A few days amongst the narrow-laned, softly rolling hills of the North Cornwall and Devon coast are drawing to a close. It’s been a wonderful time, with my whole family – celebrating my Dad’s 80th birthday (which is officially next week), and my parents’ 50th wedding anniversary (which is officially in a few weeks time).
It nearly began in disaster, on our first day, when at the end of a long walk my poor Pa tripped and fell heavily, on a cattle grid. Seeing my strong father tumbling over and receiving a terrible gash to his forehead was a huge shock. As, I suppose, in all such moments, the mind goes in to an overdrive of clarity—but, I’ve got to admit, with a deep underlying panic. With kind help from a passer-by, and the owners of the fantastic farm where we’ve been staying, we swiftly found our way to hospital.
And I don’t know what it is – because we all read horror stories in the newspapers – but every single time I’ve ever been near the NHS, they’ve always been superb. No let down this time. Dad was brilliantly looked after, and 14 stitches and a few hours later we drove home. Thank goodness he’s quickly on the mend.
Cornwall was on the brink of spring, brilliant sunshine fighting the bitter east wind. Today, I would say, the sunshine won. At the end of the longest winter, the first enchanted days of April. We haven’t gone far; walks to the sea and today a trip to dreamlike Clovelly. Well, my niece Polly (who plans to become a fashion designer… watch this space) and I did a cross-country trip to beautiful Antony House, in south Cornwall, owned by the National Trust. But really, its been about hanging about and spending time with my Mum and Dad, brothers and sisters-in-law, nephews and nieces. You might have thought that would be a bit of a recipe for chaos, or even for trouble. But, Dad’s drama aside, I haven’t had such a great time in a long time.
Beautiful Coombe village, not far from where we were staying – where you can rent these perfect little cottages from the Landmark Trust…
I’ve always loved the magic of north Devon, since summer holidays years ago just up the coast at Hartland with my old boss Charles Morris and his family.
Grey, austere Antony House: my perfect, perfect type of house.
Can you think of a better place to curl up with a book than this pale yellow armchair in the toast-brown Library at Antony?
My niece Polly.
It was too cold that day to spend more than a few minutes in the fine gardens, with their extraordinary terraces and yew hedges.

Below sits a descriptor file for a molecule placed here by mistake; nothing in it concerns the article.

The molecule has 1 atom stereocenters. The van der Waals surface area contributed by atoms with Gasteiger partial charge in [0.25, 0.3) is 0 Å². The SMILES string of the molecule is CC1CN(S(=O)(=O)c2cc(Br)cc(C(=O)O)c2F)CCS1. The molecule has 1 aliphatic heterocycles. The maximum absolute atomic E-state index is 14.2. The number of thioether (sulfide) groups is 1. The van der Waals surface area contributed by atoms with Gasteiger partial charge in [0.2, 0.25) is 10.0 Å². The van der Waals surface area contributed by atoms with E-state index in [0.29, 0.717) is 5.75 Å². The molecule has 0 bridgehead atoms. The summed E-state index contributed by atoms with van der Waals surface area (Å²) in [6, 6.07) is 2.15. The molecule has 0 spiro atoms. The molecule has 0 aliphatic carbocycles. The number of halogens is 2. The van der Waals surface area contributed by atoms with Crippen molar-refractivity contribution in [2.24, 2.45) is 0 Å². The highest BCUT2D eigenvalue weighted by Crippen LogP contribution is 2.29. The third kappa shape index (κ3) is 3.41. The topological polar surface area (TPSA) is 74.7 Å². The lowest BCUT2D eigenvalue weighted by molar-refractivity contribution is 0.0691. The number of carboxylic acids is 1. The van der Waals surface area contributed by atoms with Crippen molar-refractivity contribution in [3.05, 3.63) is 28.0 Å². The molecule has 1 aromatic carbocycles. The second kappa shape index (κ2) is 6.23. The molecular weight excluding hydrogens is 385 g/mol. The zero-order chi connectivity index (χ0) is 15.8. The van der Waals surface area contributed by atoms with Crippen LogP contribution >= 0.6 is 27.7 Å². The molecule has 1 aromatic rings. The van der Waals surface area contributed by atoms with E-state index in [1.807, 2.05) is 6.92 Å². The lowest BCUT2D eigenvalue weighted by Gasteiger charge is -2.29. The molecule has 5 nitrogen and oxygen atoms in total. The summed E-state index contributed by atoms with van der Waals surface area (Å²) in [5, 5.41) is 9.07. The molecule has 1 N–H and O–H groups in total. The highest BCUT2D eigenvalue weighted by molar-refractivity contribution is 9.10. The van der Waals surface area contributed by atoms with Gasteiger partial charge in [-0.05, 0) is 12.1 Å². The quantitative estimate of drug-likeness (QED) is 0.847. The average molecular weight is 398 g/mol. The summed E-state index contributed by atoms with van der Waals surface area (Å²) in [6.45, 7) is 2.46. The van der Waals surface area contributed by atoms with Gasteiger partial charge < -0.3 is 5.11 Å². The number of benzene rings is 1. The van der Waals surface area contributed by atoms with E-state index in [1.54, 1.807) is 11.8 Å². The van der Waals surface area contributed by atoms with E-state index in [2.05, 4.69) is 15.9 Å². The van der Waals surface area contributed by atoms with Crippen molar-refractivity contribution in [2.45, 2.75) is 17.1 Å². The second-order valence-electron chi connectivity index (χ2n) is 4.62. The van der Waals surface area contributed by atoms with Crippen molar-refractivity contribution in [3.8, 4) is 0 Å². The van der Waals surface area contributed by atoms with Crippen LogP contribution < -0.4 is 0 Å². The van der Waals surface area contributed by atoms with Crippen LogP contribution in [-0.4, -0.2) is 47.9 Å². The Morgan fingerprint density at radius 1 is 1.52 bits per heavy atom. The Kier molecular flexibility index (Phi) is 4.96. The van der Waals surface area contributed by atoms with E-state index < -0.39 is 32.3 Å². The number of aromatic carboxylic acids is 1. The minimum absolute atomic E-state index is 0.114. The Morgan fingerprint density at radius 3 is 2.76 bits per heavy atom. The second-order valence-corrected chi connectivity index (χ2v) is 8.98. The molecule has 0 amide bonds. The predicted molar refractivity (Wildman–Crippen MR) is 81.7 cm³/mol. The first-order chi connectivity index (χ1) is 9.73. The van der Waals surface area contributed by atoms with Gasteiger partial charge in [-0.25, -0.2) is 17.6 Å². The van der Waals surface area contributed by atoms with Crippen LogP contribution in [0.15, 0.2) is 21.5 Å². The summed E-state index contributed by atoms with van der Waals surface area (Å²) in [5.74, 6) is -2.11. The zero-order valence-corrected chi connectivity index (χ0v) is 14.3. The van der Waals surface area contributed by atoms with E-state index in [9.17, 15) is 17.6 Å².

The woodlands around the farmhouse were spare and mossy; strange to think that a month from now they will be carpeted with bluebells.
Today, we visited Clovelly, tumbling down cobbled paths through a wooded valley and narrow streets to the sea:
Many of the houses bear the initials of Christine and Frederick Hamlyn, who owned and restored the village in the 1920s.
I loved the colour of the Methodist chapel, that transports you to the Caribbean. Others were not so sure.
Clovelly is one of those strange museum-towns (like Venice) which are wonderful to visit but in which I think you would hate to live. (Sorry, if you live in Clovelly). Beautiful, but the little side streets have a curiously ominous air… Don’t they?
My family is from Cornwall. We came from much further south, near Penzance, and I’ve always thought I cannot think of anything worse on the planet than living in Cornwall in the mid 19th century.
But looking at this copy of a pre-Raphaelite painting of the ‘Clovelly Crew’, in the little Clovelly Museum, I’m not so sure I wouldn’t think again.
See what I mean?!
Okay, we can calm down. Here’s another print in the Museum. I rather like the idea of Hobby Driving. And I particularly like posters like this one.
Little has changed at the habour since the 19th century:
There’s a lot of good typography at Clovelly. But none better than in the Donkey Stables:
If you visit Clovelly, make sure you go to Clovelly Court (where the Hamlyn, now Rous, family lives). It has one of the most perfect walled gardens that I’ve ever been in (and regular readers of this blog like a walled garden).
Heaven is a walled garden. I’m sure I must have written that before, and I’m sure I’ll write it again.
Next door, Clovelly Church has some of the finest stone letter cutting I’ve seen, in a churchyard filled with 19th century slate gravestones.
As we left the churchyard, the spring sunshine was warm. What was that strange feeling? Coastal Spring.